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Member Q&A: Google's Parag Vaish on Smart Team Decision-Making

By Emily Cowan posted 02-07-2019 12:00 AM

At our Customer Response Summit in New Orleans we heard Parag Vaish, Founder-in-Residence at Google's Area 120, explain how his Smart Selection Process helps the most valuable CX ideas and strategies float to the top. In this follow-up Q&A, Parag shared how he navigates office politics, when it’s OK to greenlight a project with little data, and why a difference of opinion among team members can lead to laughs in the conference room.

Execs In The Know: In your presentation you referenced the OGSM Model (Objective, Goals, Strategies, Measures). In your experience, what are the areas where people were most likely to stumble and what recommendations would you provide to ensure success within the framework?

Parag Vaish: If the contributors to the process come in with a political agenda, that can be a problem. In my book Team Decision Matrix I reference a character at StubHub who walked into a nine-person prioritization meeting and said, “If I am one of nine people participating in this process, then my project will never win because I don’t have enough votes.” This was a politically motivated mindset, which will derail the end result. Also, if anyone has the ability to see anyone else’s assessment/valuation of each project prior to concluding their own assessment/valuation, then you lose the integrity of the blind assessment. Someone can manipulate their opinion to resemble the scores of “the boss” in the room to make themselves appear like-minded.I don’t recommend using the OGSM framework to answer questions like, “Should we acquire company X?” or “Of this list of bugs, which are the most valuable?” I have found that these types of questions are too big or two small for the process, although I’m not saying it won’t work or it’s not worth trying.

EITK: In your presentation you walked us through how you took multiple ideas and placed them into a product prioritization. Part of that was limiting the ideas being submitted to a 140-character description to determine size of effort required. Did the descriptions that were provided automatically feed into the scorer spreadsheet or did you have to individually rate each specific one for level of effort?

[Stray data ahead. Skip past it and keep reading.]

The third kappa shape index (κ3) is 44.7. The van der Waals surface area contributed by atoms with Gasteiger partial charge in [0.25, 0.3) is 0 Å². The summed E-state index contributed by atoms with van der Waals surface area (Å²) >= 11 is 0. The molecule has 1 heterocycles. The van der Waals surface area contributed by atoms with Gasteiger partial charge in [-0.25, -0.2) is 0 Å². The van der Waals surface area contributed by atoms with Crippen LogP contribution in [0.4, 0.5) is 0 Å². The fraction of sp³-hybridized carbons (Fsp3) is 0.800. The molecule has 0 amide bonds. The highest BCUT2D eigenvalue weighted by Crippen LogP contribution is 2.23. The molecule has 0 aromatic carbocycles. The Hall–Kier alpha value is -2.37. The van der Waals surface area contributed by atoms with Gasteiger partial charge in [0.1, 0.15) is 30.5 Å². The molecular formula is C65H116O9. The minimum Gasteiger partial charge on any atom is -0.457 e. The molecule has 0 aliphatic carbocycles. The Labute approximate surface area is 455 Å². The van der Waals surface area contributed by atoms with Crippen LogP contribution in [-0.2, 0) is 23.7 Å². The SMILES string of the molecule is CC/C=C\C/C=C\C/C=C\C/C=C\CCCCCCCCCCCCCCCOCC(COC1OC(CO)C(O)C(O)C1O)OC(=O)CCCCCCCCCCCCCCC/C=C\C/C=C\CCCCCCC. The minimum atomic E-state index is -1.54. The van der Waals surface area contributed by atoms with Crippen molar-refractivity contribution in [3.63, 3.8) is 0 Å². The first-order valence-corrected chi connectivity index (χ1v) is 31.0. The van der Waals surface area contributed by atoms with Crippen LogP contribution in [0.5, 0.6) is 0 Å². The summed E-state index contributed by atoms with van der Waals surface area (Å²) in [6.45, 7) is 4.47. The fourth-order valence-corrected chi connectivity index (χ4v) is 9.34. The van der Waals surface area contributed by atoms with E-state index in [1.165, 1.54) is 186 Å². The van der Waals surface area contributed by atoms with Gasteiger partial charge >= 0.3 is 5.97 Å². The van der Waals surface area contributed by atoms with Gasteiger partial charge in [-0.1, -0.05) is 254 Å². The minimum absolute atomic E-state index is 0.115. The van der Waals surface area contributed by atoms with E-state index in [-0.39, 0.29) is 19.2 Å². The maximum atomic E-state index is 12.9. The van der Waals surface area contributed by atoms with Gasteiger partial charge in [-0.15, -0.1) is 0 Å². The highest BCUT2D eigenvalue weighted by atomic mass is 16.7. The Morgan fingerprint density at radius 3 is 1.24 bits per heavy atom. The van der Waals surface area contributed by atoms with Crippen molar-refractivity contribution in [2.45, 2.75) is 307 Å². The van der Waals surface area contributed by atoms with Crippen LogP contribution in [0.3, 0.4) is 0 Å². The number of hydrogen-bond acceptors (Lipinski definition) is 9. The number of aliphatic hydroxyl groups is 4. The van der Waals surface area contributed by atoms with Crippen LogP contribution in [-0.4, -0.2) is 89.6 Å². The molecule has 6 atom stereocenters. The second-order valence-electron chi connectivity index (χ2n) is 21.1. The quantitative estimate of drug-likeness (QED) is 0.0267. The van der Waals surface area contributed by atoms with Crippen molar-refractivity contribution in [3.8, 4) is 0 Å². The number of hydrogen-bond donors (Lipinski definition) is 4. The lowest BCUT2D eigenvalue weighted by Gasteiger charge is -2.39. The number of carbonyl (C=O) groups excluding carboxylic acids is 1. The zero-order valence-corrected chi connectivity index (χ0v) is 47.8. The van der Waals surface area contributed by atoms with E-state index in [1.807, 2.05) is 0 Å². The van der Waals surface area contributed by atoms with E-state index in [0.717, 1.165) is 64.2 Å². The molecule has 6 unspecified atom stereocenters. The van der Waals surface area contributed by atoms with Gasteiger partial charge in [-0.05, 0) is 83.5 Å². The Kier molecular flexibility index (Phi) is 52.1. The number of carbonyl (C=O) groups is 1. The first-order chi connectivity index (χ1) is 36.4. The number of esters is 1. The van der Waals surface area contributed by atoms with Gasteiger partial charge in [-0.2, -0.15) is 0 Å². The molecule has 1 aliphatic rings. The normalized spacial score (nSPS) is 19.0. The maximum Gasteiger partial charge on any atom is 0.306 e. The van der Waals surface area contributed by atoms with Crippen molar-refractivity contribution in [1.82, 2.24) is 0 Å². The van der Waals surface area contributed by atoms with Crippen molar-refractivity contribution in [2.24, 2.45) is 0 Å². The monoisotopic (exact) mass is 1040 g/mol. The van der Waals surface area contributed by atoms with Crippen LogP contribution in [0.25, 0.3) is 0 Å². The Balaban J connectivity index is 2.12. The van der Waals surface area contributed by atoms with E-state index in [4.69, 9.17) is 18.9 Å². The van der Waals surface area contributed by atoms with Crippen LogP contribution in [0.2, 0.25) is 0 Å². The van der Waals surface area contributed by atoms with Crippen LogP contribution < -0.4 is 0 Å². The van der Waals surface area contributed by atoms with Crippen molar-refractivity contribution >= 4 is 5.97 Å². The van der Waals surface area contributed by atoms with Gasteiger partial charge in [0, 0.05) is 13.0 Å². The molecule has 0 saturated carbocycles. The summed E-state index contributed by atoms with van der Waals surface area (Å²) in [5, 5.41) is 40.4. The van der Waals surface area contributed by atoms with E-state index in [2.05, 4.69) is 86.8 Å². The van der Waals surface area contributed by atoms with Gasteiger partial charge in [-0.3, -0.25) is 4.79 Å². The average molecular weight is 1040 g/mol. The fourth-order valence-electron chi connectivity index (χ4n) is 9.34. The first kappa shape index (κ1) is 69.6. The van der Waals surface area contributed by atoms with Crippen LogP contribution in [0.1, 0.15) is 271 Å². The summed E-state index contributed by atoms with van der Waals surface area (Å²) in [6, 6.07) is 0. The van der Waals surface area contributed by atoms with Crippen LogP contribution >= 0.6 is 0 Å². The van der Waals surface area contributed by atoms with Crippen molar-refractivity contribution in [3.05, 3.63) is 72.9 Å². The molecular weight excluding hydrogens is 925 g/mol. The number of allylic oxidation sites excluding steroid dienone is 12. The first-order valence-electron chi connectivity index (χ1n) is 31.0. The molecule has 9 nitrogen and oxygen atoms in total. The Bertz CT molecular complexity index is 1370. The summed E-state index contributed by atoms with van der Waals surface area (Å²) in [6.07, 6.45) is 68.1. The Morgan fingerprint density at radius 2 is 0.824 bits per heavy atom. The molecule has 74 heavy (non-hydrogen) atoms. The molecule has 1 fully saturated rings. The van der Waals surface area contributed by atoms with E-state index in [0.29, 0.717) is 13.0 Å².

Parag: Good question! The 140-character description was to encourage brevity and clarity. Then, at the start of the assessment/valuation, I had the product manager read the project description. Being that it was 140 characters, this would usually take less than 30 seconds. Then, the group would provide their assessment/valuation within the next 30 seconds, bringing the total time invested to 60 seconds or less. This gave me the ability to say it was a “light weight prioritization model” when I was first creating it. 

Specific to your question, the description was not visible to the contributors on their spreadsheet, but that was just a function of the spreadsheet, not because I wanted to withhold it. Equally as important, it is critical that all the contributors hear the same articulation of the projects and provide their assessments/valuation at the same time. This ensures that there aren’t different interpretations of the projects.

EITK: At what point in the process do you reveal the results of the initial blind-assessment scoring to your team members, and have you experienced any "political" fallout when team members' opinions diverge significantly?

Parag: The best practice is to collect the data in a blind fashion, reveal the unfiltered data to the group shortly thereafter (depending on the size, it might be a day or two later), and then discuss the differences. At that point, it is important to give people the opportunity to amend their assessment/valuation. Because the discussion would reveal misunderstandings, new data for or against a project, etc. Then, you reconvene with a revised assessment with the person leading the process recommending the projects to proceed forward with. Usually, this would be a few more than what can be accomplished so that you can discuss and replace items as you see fit within the group.